Sunday, November 29, 2009

Grand Staircase Escalante

It's December and you know what that means. Time to plan a spring hiking trip out West!  This year we're thinking it'd be nice to do more exploring of Grand Staircase Escalante in Utah.  I've poked around the perimeter a few years back and loved it. Hiking the Buckskin Gulch slot canyon and Calf Creek Falls made for two days of my life I'll never forget.  Now it's time to backpack into the heart of it and have some more.

But before any trip comes the second best part - the planning. I'm thinking a good map is essential for this remote area, something like Escalante Canyons - Trails Illustrated Map # 710 should do. And then there is the book. The Book has to not only recommend good backpacking possibilities but also give a bit of history to the area.
Hiking from Here to WOW: WOW Guides Utah Canyon Country : 90 Trails to the Wonder of Wilderness seems to fit the bill.

Let the planning begin!

Saturday, November 28, 2009

Adventures in Mass Transit: The Road Warrior Takes the Train

Despite my reputation for loving a long drive, if it were anywhere near cost effective to take the train to and from Gloucester  I'd be happy to do so.  At present though, the most I can justify is when I only need a ride one way. I suppose the thrill will wear off over time but perhaps the thrill of being a road warrior wasn't so much the driving, as the going places. Getting on the train in one town, and getting off in a totally different one without making any further effort seems magical. Almost as magical as say, Magic Thursday back in Mystic ( trash placed on the curb Thursday before work, disappeared by nightfall).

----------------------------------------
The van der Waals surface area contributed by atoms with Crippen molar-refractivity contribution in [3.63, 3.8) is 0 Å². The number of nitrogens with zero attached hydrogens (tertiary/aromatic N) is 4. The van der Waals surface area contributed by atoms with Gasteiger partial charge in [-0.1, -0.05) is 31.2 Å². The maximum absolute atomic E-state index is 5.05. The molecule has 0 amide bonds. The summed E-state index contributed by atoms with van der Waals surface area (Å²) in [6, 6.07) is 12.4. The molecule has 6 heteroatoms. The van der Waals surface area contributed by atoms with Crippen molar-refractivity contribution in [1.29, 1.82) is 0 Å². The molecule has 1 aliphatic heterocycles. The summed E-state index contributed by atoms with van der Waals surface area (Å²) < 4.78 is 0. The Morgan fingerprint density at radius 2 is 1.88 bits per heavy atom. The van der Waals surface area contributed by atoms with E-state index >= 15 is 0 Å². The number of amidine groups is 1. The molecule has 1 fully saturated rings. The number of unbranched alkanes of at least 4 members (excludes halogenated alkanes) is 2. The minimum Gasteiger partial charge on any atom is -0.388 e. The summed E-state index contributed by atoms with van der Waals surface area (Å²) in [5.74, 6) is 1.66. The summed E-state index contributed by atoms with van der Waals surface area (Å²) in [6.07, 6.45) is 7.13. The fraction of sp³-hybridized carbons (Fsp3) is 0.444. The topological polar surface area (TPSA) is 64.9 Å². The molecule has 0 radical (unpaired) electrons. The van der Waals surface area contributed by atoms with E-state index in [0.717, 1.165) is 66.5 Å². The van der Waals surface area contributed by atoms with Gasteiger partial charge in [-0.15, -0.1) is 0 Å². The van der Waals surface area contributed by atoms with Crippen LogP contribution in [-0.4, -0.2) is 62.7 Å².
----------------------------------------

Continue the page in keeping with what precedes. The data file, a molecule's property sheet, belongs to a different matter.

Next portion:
The one, or maybe it's two, hiccups in the Gloucester to Mystic route is the cost. The commuter rail from Gloucester to North Station costs $9.25. Then there is a $2.00 ticket to get from North Station to Back Bay on the Orange line. The cost for Amtrak (which incidentally is only a little more than half the total milage) costs